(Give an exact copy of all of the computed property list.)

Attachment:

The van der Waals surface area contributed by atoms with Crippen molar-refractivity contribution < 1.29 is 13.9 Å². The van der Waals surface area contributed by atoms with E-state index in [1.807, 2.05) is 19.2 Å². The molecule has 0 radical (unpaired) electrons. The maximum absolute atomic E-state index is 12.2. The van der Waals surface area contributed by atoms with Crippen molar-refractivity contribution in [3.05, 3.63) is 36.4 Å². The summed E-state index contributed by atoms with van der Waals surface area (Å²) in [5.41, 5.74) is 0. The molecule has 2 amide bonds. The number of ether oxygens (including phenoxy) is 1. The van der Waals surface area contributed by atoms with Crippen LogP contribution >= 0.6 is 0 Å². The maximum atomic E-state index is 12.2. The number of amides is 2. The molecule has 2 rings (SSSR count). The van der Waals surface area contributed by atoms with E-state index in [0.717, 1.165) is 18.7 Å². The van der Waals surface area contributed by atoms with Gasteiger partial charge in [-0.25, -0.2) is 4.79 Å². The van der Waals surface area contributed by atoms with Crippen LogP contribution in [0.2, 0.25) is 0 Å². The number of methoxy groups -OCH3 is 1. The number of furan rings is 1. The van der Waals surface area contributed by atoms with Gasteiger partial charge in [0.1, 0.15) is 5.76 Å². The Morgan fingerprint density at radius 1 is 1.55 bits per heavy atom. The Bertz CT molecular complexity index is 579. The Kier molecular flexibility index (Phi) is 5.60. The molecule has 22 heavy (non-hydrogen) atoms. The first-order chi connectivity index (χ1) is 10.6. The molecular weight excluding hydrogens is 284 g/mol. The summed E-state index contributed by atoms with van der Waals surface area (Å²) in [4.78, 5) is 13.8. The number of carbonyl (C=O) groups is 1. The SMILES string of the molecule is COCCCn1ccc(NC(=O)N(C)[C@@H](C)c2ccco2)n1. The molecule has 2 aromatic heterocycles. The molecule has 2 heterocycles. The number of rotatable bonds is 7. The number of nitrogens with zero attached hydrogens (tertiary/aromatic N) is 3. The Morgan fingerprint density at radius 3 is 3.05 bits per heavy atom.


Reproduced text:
The van der Waals surface area contributed by atoms with Crippen molar-refractivity contribution < 1.29 is 13.9 Å². The van der Waals surface area contributed by atoms with E-state index in [1.807, 2.05) is 19.2 Å². The molecule has 0 radical (unpaired) electrons. The maximum absolute atomic E-state index is 12.2. The van der Waals surface area contributed by atoms with Crippen molar-refractivity contribution in [3.05, 3.63) is 36.4 Å². The summed E-state index contributed by atoms with van der Waals surface area (Å²) in [5.41, 5.74) is 0. The molecule has 2 amide bonds. The number of ether oxygens (including phenoxy) is 1. The van der Waals surface area contributed by atoms with Crippen LogP contribution >= 0.6 is 0 Å². The maximum atomic E-state index is 12.2. The number of amides is 2. The molecule has 2 rings (SSSR count). The van der Waals surface area contributed by atoms with E-state index in [0.717, 1.165) is 18.7 Å². The van der Waals surface area contributed by atoms with Gasteiger partial charge in [-0.25, -0.2) is 4.79 Å². The van der Waals surface area contributed by atoms with Crippen LogP contribution in [0.2, 0.25) is 0 Å². The number of methoxy groups -OCH3 is 1. The number of furan rings is 1. The van der Waals surface area contributed by atoms with Gasteiger partial charge in [0.1, 0.15) is 5.76 Å². The Morgan fingerprint density at radius 1 is 1.55 bits per heavy atom. The Bertz CT molecular complexity index is 579. The Kier molecular flexibility index (Phi) is 5.60. The molecule has 22 heavy (non-hydrogen) atoms. The first-order chi connectivity index (χ1) is 10.6. The molecular weight excluding hydrogens is 284 g/mol. The summed E-state index contributed by atoms with van der Waals surface area (Å²) in [4.78, 5) is 13.8. The number of carbonyl (C=O) groups is 1. The SMILES string of the molecule is COCCCn1ccc(NC(=O)N(C)[C@@H](C)c2ccco2)n1. The molecule has 2 aromatic heterocycles. The molecule has 2 heterocycles. The number of rotatable bonds is 7. The number of nitrogens with zero attached hydrogens (tertiary/aromatic N) is 3. The Morgan fingerprint density at radius 3 is 3.05 bits per heavy atom.